Continuing with recent Iranian developments, the National Intelligence Estimate has just established that Iran stopped the development program for Nuclear Weapons in 2003. Naturally, news like this, though beneficial to global prosperity and peace, has become problematic for the Military-Industrial complex. As long as Iran was a credible nuclear threat, then forces could be amassed in Iraq and Afghanistan, as well as Iran's northern neighbor, Azerbaijan, in a bid to contain Iran's political and economic influence. The pursuit of nuclear weapons development was just peripheral to the Administrations policy of security sanctions in an ever desperate bid to exploit Iran's internal divisions and thus control their resources, particularly oil and natural gas. When news of the Intelligence Estimate was released (1), the Mainstream media had to put some kind of negative spin (Washington Post Article). In addition to the saber rattling practiced by the US State Department, Israel, seeing itself as a self-imposed "party of interest" in containing and vilifying Iran, increased the tired rhetoric of Iran malicious intentions (2). As is often the case, Israel seems to consistently seek conflict and instability in the Middle East in order to receive protection both financial and militarily from the United States. The glaring hypocrisy in this instance is that Israel does possess nuclear weapons, hasn't ratified the Nuclear Non-Proliferation Treaty (which Iran has ratified), and continually interferes with neighbors through cross-border raids into Lebanon and Syria (3). Claiming to have neutralized a "nuclear plant in Syria", it has now become clear that this was most likely a hostile act of pre-emptive bombing to send a message to Iran that the biggest threat in the Middle East is Israel (4). These kinds of actions are not exactly conducive towards peace in the region. As far as Israel's influence in the United States, beyond just a powerful lobby, it is American troops and American tax-payer dollars that will continue to fund Israel's amoral and misguided behavior. Israel's poweful lobby also stands in opposition of the United State's opening diplomatic channels with Iran on an official level. In direct contrast however, much of the current Middle Eastern mess would be better solved through an increased Diplomatic presence, and an attempt at understanding Iran's point of view. It should be noted however that understanding a point of view is not the same as accepting that behavior or condoning it.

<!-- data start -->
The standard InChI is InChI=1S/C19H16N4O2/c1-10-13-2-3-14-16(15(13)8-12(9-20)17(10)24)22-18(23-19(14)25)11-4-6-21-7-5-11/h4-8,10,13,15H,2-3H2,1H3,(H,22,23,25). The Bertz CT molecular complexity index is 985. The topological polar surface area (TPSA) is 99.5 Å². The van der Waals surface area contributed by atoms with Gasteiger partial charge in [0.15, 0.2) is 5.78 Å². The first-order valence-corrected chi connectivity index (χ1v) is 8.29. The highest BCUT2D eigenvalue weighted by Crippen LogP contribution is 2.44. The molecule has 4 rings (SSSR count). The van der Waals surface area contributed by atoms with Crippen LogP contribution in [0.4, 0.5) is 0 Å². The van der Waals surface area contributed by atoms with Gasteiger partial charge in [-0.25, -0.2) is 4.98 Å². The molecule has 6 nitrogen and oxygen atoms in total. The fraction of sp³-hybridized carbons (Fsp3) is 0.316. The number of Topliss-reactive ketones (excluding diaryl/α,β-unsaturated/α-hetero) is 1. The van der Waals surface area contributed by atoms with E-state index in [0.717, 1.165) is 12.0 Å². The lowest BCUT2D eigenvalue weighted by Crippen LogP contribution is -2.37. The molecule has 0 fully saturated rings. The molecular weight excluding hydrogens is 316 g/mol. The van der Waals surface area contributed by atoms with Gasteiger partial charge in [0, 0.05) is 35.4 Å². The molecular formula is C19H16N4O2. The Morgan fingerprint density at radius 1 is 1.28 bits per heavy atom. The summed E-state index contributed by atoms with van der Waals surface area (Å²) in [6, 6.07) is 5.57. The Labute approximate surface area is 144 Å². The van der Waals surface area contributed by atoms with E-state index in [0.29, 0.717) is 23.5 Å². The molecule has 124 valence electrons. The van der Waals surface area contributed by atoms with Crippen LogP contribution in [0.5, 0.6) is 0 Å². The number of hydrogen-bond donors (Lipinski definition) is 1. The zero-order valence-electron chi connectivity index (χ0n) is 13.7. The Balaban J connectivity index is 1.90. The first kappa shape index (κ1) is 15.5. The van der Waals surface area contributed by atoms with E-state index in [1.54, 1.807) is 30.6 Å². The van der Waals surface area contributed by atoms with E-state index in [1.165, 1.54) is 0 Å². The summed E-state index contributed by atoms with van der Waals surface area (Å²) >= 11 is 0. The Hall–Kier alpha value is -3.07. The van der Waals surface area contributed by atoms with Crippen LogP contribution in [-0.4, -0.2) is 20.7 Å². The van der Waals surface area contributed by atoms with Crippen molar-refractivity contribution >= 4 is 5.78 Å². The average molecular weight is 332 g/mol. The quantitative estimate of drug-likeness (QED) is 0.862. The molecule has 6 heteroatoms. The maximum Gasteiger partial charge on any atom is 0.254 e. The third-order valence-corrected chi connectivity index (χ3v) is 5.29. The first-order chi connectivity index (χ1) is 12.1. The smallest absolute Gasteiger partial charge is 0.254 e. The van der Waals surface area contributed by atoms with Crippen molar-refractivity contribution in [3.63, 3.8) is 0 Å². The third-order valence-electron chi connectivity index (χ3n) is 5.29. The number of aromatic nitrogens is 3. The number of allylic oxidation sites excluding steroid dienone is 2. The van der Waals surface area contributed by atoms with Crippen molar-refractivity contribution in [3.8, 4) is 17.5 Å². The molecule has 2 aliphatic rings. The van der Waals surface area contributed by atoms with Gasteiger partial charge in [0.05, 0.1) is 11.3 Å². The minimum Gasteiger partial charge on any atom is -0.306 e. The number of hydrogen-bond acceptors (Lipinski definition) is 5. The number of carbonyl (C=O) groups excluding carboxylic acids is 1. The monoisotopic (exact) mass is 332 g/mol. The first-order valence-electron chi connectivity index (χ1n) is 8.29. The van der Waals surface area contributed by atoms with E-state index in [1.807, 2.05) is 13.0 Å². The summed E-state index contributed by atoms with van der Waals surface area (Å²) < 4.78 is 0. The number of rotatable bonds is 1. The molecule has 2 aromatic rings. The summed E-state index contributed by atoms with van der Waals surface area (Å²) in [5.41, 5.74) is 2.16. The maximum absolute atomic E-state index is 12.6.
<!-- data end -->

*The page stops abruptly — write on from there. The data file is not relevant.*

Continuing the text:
It's understandable that Iran doesn't exactly provide a message of hope and stability for the future because ultimately they have a theocracy backed by Islamic Fundamentalists. Besides diplomacy, which is but one avenue of pursuit in achieving a stable region, how can we extend beneficial strategies to help usher in a more prosperous future? Of primary consideration is to endeavor in spreading the message of secularism, which can ultimately be propagated by science and education. Before embarking on such a grand scheme however (not just limited to Iran and the Middle East but other troubling regions of the world), we must strive to provide a solid core of science and mathematics education within the United States. Our own flirtation with theocracy is a direct result of the power that religion plays in the political process. Religion should have no power whatsoever in the secular political sphere. The only way to promote secularism and critical thinking is to increase science education at all levels and attempt at standardizing curriculi across American schoolboards. As we reform our educational system, we should also strive to promote the same in all countries of the world, especially those mired in political trouble. As we distribute foreign aid, we should hold accountable the educational bodies in those countries and help to promote their educational spending. When people start to think more critically, both domestically and abroad, their personal growth and prosperity is unlimited. They come to realize that the world is a far more complex place. Both the subtle and more obvious nuances that separate cultures can ultimately be resolved without a loss of the richness that the cultural fabric provides us. By understanding other cultures, and striving to support the beneficial elements within them, very little hostility need be exercised. Instead, some understanding, a change in perspective, and perhaps empathy can go a long way in resolving future conflicts and also raising the general awareness of the population.